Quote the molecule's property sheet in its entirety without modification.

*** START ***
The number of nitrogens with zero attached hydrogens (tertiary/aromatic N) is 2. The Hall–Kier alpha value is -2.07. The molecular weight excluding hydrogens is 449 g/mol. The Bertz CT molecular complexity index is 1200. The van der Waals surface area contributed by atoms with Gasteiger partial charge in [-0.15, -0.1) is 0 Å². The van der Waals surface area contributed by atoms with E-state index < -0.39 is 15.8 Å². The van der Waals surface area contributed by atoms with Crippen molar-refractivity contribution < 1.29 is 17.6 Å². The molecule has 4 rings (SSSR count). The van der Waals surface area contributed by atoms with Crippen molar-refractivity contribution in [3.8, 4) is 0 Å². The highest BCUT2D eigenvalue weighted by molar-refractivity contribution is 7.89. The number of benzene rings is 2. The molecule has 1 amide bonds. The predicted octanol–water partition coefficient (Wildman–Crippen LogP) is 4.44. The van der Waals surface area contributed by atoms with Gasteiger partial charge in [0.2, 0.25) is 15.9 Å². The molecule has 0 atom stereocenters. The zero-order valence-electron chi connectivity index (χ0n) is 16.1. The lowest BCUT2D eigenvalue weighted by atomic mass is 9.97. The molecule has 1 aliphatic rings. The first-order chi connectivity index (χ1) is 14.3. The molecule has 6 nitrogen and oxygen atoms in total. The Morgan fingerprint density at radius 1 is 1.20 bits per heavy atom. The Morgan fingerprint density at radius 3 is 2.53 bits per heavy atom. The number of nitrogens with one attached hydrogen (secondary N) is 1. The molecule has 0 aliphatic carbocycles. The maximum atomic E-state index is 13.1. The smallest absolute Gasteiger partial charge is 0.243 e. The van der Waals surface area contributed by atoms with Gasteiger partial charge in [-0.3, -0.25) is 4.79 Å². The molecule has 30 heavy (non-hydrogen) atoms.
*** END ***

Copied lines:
The number of nitrogens with zero attached hydrogens (tertiary/aromatic N) is 2. The Hall–Kier alpha value is -2.07. The molecular weight excluding hydrogens is 449 g/mol. The Bertz CT molecular complexity index is 1200. The van der Waals surface area contributed by atoms with Gasteiger partial charge in [-0.15, -0.1) is 0 Å². The van der Waals surface area contributed by atoms with E-state index < -0.39 is 15.8 Å². The van der Waals surface area contributed by atoms with Crippen molar-refractivity contribution < 1.29 is 17.6 Å². The molecule has 4 rings (SSSR count). The van der Waals surface area contributed by atoms with Crippen molar-refractivity contribution in [3.8, 4) is 0 Å². The highest BCUT2D eigenvalue weighted by molar-refractivity contribution is 7.89. The number of benzene rings is 2. The molecule has 1 amide bonds. The predicted octanol–water partition coefficient (Wildman–Crippen LogP) is 4.44. The van der Waals surface area contributed by atoms with Gasteiger partial charge in [0.2, 0.25) is 15.9 Å². The molecule has 0 atom stereocenters. The zero-order valence-electron chi connectivity index (χ0n) is 16.1. The lowest BCUT2D eigenvalue weighted by atomic mass is 9.97. The molecule has 1 aliphatic rings. The first-order chi connectivity index (χ1) is 14.3. The molecule has 6 nitrogen and oxygen atoms in total. The Morgan fingerprint density at radius 1 is 1.20 bits per heavy atom. The Morgan fingerprint density at radius 3 is 2.53 bits per heavy atom. The number of nitrogens with one attached hydrogen (secondary N) is 1. The molecule has 0 aliphatic carbocycles. The maximum atomic E-state index is 13.1. The smallest absolute Gasteiger partial charge is 0.243 e. The van der Waals surface area contributed by atoms with Gasteiger partial charge in [-0.3, -0.25) is 4.79 Å². The molecule has 30 heavy (non-hydrogen) atoms.